While the study found voter confidence and satisfaction with the systems was good, error rate increased as voter tasks became more complex. MIT Technology Review has an article on the study. From the magazine, ” … Bederson says that even for the simplest task voting in one presidential race on a single screen participants had an error rate of around 3 percent. When the task became more complicated, such as when voters were asked to change their selection from one candidate to another, the error rate increased to between 7 and 15 percent, depending on the system. Bederson notes that, although the error rate that occurred in the study may not necessarily mean that there is the same error rate in terms of actual votes on actual machines, the study does raise concern, considering how close some recent elections have been.”

The full article in MIT Technology Review is available at:


Last month, we discussed the budget meltdown that crippled the American Competitiveness Initiative’s (ACI) efforts to double physical science research funding. Now, thanks in part to analysis by Peter Harsha at the Computing Research Association, we have some of the specific details about how this budget will seriously compromise federal physical science research.

Peter’s analysis focuses on the National Science Foundation and DOE Office of Science parts of the ACI. You can read it online at:

Several programs in both institutions will see grant and award sizes reduced, scientists let go, and other programs delayed, reduced in budget, or flatlined. The picture for the National Institute of Standards and Technology is no better. Many of the affected programs listed below involve computing in some capacity.

The President had requested about a $66 million increase for NIST’s labs this fiscal year, but it only received $6 million. Here is how the agency is going to allocate the $6 million for labs:

* $893,000 to fund the earmark for the New York Nano Measurement Facility
* $3.2 million for the Innovations in Measurement Science program
* $1 million for the US Measurement system
* $700,000 for nuclear magnetic resonance equipment at the Hollings Marine Lab
* $300,000 for Baldridge National Quality Program

What is more instructive is the laundry list of new/expanded programs that were proposed but will not be funded:

* $11 million Enabling Nanotechnology from Discovery to Manufacture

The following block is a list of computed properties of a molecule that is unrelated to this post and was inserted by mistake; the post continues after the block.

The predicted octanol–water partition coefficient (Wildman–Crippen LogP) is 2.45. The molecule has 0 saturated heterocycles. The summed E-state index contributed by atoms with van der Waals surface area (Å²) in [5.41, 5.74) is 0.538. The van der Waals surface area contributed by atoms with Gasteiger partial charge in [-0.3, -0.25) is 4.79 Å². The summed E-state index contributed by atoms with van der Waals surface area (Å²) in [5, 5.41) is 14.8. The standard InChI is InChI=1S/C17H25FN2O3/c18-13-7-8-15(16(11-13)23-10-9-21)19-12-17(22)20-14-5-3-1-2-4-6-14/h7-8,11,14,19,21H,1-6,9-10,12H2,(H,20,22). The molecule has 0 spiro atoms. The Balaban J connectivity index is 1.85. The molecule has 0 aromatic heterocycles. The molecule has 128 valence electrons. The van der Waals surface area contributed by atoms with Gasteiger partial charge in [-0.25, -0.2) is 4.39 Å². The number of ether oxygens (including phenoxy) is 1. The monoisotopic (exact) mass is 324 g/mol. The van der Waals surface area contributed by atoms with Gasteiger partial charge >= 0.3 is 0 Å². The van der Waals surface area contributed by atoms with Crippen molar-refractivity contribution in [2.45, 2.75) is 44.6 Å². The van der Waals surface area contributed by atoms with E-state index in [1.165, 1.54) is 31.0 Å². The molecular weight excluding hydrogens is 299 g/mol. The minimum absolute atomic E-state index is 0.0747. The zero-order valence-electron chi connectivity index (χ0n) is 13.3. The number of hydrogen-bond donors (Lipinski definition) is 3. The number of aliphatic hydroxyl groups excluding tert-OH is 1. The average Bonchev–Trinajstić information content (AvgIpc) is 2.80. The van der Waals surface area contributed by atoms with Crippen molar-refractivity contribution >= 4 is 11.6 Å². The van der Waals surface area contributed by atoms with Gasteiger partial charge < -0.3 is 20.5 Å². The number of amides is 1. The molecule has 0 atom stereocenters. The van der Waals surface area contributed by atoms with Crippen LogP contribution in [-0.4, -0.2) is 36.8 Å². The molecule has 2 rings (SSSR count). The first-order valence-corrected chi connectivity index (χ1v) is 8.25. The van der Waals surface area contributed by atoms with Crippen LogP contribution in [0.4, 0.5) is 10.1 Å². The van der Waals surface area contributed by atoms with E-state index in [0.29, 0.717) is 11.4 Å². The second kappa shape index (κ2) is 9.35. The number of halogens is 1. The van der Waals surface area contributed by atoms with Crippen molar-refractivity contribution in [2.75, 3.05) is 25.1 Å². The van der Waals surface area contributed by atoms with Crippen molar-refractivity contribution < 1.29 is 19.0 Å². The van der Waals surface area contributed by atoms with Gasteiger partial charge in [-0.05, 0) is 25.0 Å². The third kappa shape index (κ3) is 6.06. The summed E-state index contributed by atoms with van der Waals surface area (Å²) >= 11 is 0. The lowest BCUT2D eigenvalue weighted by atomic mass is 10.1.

* $5 million Measurements and Standards for the Climate Change Science Program
* $7 million Enabling Innovation Through Quantum Science (including Quantum Computing)
* $4 million Disaster Resilient Structures and Communities
* $3.25 million National Earthquake Hazards Reduction Program
* $4 million Enabling the Hydrogen Economy
* $1 million Manufacturing Innovation through Supply Chain Integration
* $1.5 million Synchrotron Measurement Science and Technology: Enabling Next Generation Materials Innovation
* $1 million International Standards and Innovation: Opening Markets for American Workers and Exporters
* $1 million Bioimaging: A 21st-Century Toolbox for Medical Technology
* $600,000 Cyber Security: Innovative Technologies for National Security
* $2 million Biometrics: Identifying Friend or Foe

This serious cut in funding makes the efforts for the FY 2009 budget – starting now – even more important. We will follow this issue throughout the budget process.


The Associated Press recently reported that a high-profile study the Motion Picture Association of America issued in 2005 is significantly flawed. Specifically, the study said that 44 percent of the industry’s domestic losses came from students’ illegal downloading at universities. The MPAA says that due to “human error” that figure is more like 15 percent. Some are even arguing that it is more like three percent because of further flaws with the study. The Associated Press Report is available here:;_ylt=AqLQa0xh7T6cuUTSbOae4DMjtBAF

That’s quite a difference and calls into question the credibility of the entire report. What other data is flawed? The $6.1 billion in losses also reported?

Errors like this are a big deal because they misinform the critical policy debates that often surround studies like this. In fact, this report helped drive recent Congressional proposals to either require universities to install technology filters or strong-arm them to do so.

In 2006 the House Judiciary Committee held a hearing titled An Update: Piracy on University Networks. The letter announcing the hearing leads with the 44 percent statistic, which is used to frame the hearing. That hearing was used as a platform for a legislative proposal Congress is likely to consider in February dealing with campus-based filtering. The point here is that advocates, think tanks and policymakers have used the 44 percent figure to justify legislative action in this area. So the question is will Congress change course now that it is clear the data is flawed?

Regardless of the outcome of the proposed legislation, it is hard to have a rational debate about controversial issues when advocates are throwing around deeply flawed data.


USACM is the U.S. Public Policy Committee of the Association for Computing Machinery (ACM). ACM is an educational and scientific society uniting the world’s computing educators, researchers and professionals to inspire dialogue, share resources and address the field’s challenges. ACM strengthens the profession’s collective voice through strong leadership, promotion of the highest standards, and recognition of technical excellence. ACM supports the professional growth of its members by providing opportunities for life-long learning, career development, and professional networking.

For more information about USACM and ACM, see:


For earlier editions of the ACM Washington Update, see: